Step Two: Create a Consistent Bedtime Routine

The best way to transition your little one into an earlier bedtime is to put a solid, consistent bedtime routine in place. 

A routine will go a long way towards moving your child from waking to sleep. By following the same steps every night, you establish strong “time for sleep” cues in your toddler’s mind.

My first suggestion is actually a pre-routine one: stay off of screens for at least an hour before bedtime. The light from laptops, phones, tablets, and tvs is highly stimulating and can make it hard to get to sleep for adults and children alike.  

I recommend the following steps for a toddler’s bedtime routine:

  • A bath will help relax your child
  • Pyjamas will get them comfortable for sleep
  • Story time is a great way to bond with your child at bedtime
  • Time to be tucked into bed!   

If you’re looking for some tips to perfect your bedtime routine, check this out.

Give these simple steps a try. If you stick to them, your little one will start to “know the drill” at bedtime, and the consistent sleep cues will help them get to sleep faster and more easily.

Step Three: Helping Your Little One to Sleep

You’ve run through your bedtime routine and tucked your little one in bed. What now?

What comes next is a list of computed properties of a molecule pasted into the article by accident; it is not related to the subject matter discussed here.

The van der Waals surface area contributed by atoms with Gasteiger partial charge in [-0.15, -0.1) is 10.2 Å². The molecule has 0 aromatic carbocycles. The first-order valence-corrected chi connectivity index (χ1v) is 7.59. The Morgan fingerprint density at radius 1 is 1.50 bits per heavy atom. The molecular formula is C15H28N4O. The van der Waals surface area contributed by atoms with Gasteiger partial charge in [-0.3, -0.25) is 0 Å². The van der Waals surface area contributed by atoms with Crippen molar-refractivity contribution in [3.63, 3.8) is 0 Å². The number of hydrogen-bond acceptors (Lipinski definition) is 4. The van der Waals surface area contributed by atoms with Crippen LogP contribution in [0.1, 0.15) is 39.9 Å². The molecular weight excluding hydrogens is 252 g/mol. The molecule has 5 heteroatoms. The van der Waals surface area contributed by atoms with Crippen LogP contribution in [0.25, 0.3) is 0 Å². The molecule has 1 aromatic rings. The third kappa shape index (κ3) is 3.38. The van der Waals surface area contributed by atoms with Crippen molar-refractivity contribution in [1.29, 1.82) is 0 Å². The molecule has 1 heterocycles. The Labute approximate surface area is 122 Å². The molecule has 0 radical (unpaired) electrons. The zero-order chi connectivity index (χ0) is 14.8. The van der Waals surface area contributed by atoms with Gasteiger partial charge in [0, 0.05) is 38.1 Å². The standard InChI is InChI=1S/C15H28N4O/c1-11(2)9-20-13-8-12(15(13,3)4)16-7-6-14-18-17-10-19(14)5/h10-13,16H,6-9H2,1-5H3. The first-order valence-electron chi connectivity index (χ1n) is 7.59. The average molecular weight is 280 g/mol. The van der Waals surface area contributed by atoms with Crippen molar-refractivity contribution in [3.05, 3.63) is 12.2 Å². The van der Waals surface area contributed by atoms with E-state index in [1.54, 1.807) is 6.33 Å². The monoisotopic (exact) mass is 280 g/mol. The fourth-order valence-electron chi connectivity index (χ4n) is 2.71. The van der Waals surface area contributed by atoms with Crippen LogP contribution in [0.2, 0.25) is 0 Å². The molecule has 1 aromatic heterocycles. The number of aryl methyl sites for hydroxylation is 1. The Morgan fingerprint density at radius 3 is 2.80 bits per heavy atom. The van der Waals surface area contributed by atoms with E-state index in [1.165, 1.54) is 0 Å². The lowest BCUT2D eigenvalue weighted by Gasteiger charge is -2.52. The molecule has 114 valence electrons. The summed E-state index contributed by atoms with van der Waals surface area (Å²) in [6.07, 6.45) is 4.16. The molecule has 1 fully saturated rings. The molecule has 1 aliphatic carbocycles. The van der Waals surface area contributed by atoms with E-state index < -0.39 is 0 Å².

There’s no doubt that it will take some time for your toddler to get used to the earlier bedtime, and it will likely take some encouragement and guidance from you.

Whatever you do, don’t crawl in bed with them to ease them to sleep! This will just put another bad sleep habit in place. Instead, you can either sit by the bed and offer your little one the occasional encouraging words, or leave the room and come back to check on them from time to time.

With your encouragement, they should start to get used to the “new normal” and will develop the self-soothing skills they need to get themselves to sleep. 

That said, there will probably be times during the transition to an earlier bedtime that your little one will protest or simply get out of bed ready to play!